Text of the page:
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Trump’s farmer bailout is now twice as big as the auto bailout as Trump begs rural America not to leave him: report

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When the president’s trade war began to hurt rural America, he used a huge chunk of his budget to issue a $28 billion bailout, which is twice of what the government loaned to the big three automakers. In the case of the automakers, the funds were paid back with interest and they did it earlier than expected. Farmers are not expected to pay back the government.

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Bloomberg reported Monday that farmers caught up in Trump’s trade war have come to rely on the government’s bailouts to keep their farms alive when China isn’t purchasing their crop.

U.S. Secretary of Agriculture Sonny Perdue has been the face of the Trump administration traveling from state to state and apologizing to farmers for the trade war.

“I sometimes see where these horrible dishonest reporters will say that ‘oh jeez, the farmers are upset.’ Well, they can’t be too upset, because I gave them $12 billion and I gave them $16 billion this year,” said Trump, who then added, “I hope you like me even better than you did in ’16,” Trump told a room of farmers over Perdue’s cell phone pressed to a microphone.

In August, Perdue was in Minnesota where he met Brian Thalmann, who serves as the president of the Minnesota Corn Growers Association. He lamented that Trump’s claim that farmers are doing “great,” was a lie.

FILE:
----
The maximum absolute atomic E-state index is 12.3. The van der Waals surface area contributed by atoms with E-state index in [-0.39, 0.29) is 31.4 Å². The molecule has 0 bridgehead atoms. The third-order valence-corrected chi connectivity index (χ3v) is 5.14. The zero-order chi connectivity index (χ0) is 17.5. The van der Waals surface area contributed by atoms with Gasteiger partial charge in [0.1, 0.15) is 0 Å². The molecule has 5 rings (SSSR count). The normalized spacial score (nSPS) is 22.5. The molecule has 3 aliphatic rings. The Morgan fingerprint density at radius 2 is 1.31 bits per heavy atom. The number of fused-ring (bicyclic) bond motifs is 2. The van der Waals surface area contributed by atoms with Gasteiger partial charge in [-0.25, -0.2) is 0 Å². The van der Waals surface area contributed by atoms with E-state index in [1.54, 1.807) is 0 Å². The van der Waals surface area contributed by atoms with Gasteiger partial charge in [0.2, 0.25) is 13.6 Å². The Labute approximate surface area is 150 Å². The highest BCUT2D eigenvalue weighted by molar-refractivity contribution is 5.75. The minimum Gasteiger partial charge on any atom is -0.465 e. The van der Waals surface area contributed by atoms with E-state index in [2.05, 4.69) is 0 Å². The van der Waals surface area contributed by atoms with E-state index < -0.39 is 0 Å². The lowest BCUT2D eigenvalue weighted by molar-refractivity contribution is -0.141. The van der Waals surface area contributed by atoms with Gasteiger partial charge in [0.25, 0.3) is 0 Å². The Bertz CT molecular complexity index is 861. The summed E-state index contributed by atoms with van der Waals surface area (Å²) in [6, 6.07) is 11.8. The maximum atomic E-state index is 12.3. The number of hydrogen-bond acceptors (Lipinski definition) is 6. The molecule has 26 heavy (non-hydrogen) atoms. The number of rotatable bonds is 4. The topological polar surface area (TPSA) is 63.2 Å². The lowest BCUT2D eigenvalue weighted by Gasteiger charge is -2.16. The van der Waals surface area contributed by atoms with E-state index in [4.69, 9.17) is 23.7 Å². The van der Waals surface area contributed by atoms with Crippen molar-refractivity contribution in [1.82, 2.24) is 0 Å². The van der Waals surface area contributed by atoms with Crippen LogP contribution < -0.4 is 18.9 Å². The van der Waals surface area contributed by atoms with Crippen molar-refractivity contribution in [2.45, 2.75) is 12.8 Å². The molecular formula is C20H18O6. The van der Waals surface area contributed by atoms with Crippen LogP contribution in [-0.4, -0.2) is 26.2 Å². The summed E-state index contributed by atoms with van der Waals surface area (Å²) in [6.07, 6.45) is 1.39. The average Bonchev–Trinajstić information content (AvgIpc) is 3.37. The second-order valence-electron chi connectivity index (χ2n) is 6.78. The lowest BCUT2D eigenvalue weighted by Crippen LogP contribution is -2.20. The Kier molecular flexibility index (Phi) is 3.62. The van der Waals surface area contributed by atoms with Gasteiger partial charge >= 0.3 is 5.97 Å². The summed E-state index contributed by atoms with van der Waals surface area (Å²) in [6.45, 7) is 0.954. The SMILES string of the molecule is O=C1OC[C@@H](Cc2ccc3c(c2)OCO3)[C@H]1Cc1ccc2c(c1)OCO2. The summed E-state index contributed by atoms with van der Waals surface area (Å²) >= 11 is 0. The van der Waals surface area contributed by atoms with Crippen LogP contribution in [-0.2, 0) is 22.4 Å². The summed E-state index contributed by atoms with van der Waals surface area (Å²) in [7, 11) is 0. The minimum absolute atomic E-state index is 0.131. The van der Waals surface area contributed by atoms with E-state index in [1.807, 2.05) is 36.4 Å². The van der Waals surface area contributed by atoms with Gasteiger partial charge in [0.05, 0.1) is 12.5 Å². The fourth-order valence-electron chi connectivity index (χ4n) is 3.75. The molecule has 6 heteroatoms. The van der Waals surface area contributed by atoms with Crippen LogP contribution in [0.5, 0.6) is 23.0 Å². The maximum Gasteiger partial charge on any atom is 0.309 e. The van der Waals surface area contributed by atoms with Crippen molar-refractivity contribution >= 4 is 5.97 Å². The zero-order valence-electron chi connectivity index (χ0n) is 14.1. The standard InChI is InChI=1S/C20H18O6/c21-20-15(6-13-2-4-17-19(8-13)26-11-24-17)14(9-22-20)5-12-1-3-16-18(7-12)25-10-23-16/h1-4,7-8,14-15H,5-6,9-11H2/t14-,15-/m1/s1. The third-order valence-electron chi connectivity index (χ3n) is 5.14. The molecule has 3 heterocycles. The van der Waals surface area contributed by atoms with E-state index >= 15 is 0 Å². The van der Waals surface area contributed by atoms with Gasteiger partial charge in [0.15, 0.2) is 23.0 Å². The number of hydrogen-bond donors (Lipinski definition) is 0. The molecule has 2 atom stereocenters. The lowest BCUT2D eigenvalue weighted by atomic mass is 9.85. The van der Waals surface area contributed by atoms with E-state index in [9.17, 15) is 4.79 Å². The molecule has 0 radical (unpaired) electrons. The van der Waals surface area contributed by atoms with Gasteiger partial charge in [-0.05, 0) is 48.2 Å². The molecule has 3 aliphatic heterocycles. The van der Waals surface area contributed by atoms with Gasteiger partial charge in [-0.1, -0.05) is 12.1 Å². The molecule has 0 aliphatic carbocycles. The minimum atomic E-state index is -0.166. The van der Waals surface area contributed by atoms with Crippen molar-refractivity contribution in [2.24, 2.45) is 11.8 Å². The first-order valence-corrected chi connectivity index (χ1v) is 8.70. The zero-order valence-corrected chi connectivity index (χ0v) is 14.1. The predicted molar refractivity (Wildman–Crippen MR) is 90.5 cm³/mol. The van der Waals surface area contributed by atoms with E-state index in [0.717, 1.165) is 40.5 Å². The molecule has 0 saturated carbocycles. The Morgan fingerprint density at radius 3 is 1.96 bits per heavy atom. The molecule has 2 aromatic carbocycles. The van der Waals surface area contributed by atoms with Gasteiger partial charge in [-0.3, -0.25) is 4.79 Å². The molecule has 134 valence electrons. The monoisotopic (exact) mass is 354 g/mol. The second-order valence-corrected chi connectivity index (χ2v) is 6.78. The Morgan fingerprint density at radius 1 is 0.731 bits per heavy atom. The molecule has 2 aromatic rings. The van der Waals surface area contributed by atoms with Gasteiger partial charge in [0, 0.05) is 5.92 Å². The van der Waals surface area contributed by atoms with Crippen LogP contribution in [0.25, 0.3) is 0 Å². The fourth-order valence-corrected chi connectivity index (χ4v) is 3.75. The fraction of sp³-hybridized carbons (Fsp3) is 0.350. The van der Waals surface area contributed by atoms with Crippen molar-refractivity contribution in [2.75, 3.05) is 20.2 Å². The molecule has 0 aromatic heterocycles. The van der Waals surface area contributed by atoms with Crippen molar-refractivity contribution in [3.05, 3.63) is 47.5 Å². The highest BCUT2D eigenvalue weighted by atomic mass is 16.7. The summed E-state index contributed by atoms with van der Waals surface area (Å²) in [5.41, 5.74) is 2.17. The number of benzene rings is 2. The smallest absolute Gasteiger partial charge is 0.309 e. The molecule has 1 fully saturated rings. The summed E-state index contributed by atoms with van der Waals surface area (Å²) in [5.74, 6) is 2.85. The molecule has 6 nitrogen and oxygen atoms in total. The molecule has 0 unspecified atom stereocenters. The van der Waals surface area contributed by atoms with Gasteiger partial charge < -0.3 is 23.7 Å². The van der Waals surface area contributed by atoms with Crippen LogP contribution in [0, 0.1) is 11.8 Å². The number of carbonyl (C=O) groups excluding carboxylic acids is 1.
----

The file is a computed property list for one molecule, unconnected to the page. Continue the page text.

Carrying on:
“We are not starting to do great again,” he said. “We are starting to go down very quickly.”

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Rural communities would typically welcome Trump with cheers and applause, but after dealing with the trade war, support is quieter.

“The aid package that has come in is a relief, and it softens the landing, but it’s not a solution, it’s a Band-Aid,” Bloomberg quoted farmer Stan Born, who attended a Perdue event in Decatur, IL in late August.

When asked if the payments helped him break even, he said, “Of course not.” He’d prefer free trade.

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The agriculture industry has been the collateral damage in a war between Trump and China on manufacturing, technology and intellectual property.

“Efforts to cultivate China’s appetite for American soybeans stretch back almost four decades,” Bloomberg reported. “China’s purchases exceeded $12 billion in 2017, according to U.S. Department of Agriculture statistics. But they’ve pretty much dried up since the end of 2018, when China made goodwill buys as the two countries appeared to be close to a détente.”

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Sept. 1, Trump added additional tariffs on China to the tune of about $110 billion. China clapped back with its own tariffs on American-raised pork, beef, chicken and other goods. While the problems are isolated to mostly soybean farmers, it is spreading to ranchers and livestock farms.